Aikido Kobayashi Dojo

Aikido, My Way.

Part 8 My Ebullient Life from Here

The best thing about deciding to become an Aikidoka is that I’ve been able to make a living doing something I love.

When I was young, no one thought that you could make a living at the martial arts, but I didn’t give up my dream and began to make a living as an uchideshi at Hombu Dojo.

My fellow uchideshis would practice so fiercely, sometime someone would faint, but since we were uchideshis we just assumed this was normal, and all of us shared a passion to spread Aikido.

Today’s Aikido is commonplace and anyone of any age can enjoy practice. Compared to the kinds of techniques we used to do, today’s techniques are much gentler.

There are many people who say they want to open a dojo and become an instructor.  If I ask, “What if you open a dojo?” and they say “Sensei, if I become an uchideshi, please provide support money” and I reply, “Support money? You’re training with me, you pay me”. Then they call me coldhearted and give up. I wonder why today’s young people can’t appreciate the chances they have.

There are many people that say they’d like to quit their companies and do what they want, but few do.  Even though there are many things they’d like to do, when faced with whether they can make a living doing it, they reconsider and resign themselves to their lives.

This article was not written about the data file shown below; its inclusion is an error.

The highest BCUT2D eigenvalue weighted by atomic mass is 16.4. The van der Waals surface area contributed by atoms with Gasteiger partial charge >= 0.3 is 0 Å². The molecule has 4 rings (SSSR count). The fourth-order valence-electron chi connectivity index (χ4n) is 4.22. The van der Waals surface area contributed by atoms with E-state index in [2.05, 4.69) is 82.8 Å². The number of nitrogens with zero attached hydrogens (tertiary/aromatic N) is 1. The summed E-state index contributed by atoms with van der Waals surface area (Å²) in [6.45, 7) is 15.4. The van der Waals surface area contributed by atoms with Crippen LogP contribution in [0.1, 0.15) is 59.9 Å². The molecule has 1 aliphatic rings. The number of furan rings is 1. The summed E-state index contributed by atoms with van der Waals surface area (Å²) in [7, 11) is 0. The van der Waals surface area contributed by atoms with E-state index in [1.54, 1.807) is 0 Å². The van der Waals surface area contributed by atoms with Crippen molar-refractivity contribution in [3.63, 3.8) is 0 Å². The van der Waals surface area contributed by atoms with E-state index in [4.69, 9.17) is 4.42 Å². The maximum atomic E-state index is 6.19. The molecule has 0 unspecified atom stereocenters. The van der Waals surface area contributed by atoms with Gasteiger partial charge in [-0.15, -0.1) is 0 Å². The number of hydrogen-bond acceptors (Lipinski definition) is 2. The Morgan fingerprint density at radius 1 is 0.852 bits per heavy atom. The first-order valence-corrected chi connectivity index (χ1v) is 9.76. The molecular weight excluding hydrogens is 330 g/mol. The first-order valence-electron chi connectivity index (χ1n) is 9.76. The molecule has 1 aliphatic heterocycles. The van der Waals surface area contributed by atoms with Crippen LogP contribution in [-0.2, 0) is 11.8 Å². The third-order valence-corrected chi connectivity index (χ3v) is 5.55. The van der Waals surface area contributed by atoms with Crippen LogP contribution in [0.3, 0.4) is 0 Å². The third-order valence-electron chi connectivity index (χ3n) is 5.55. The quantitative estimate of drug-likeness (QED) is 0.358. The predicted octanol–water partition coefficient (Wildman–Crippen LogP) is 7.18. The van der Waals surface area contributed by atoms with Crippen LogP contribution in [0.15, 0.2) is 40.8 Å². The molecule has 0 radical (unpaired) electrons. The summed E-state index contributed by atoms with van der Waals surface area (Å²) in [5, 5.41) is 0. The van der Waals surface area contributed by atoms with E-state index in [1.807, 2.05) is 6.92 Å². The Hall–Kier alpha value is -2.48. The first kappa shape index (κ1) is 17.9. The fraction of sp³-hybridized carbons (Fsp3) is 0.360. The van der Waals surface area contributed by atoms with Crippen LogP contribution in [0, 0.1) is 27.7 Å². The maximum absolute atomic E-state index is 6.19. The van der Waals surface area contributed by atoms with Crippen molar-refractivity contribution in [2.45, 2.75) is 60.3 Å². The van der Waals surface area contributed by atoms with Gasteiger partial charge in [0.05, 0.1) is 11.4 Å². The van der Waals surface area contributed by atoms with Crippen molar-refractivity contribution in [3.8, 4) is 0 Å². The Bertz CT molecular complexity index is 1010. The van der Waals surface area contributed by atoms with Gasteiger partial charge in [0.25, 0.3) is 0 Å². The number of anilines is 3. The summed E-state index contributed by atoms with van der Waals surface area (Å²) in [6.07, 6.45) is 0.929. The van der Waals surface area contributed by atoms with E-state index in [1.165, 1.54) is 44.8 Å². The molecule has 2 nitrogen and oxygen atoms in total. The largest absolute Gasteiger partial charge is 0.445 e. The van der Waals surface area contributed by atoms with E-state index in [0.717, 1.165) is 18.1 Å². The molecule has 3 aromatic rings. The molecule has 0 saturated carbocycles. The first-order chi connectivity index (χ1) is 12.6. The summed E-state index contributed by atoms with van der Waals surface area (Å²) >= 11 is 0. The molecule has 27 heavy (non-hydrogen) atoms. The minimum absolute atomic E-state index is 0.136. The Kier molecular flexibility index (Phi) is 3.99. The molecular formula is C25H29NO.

In reality, it’s difficult to give up everything right from the start. If we want to do something new, we suddenly have to tackle so many unpleasant situations.

What we really need is the will to challenge and take action.  I think it is absolutely important to do what you’ve always wanted to do.

O Sensei told me a story once about when the famous boxing slugger Mr. Horiguchi came to visit Hombu Dojo with his entourage.  The people that came with him asked, “What if there is a match between O Sensei and Mr. Horiguchi?” Mr. Horiguchi supposedly laughed, but O Sensei brought two bokken and stood in front of Mr. Horiguchi.  Of course if there were a match with bokken, O Sensei would surely win. The people with Mr. Horiguchi stopped their irresponsible jeering.  The message I learned from O Sensei’s story was that we should be happy with our own chosen way.  The lesson learned was that we should take care of our path and constantly polish ourselves.

Even today I can’t forget O Sensei’s story.  A person had better to do what he or she wants. Maybe even to some costs to the family. My wife, son and uchideshi often ask me, “Don’t you feel any stress?”

“No, I don’t feel much stress.”  Ironically, the people close to you don’t feel stress. I’ve reflected on this many times.

My son has now grown up and also has many uchideshis of his own.  I want to continue to walk my path without giving up my life as an Aikido instructor.

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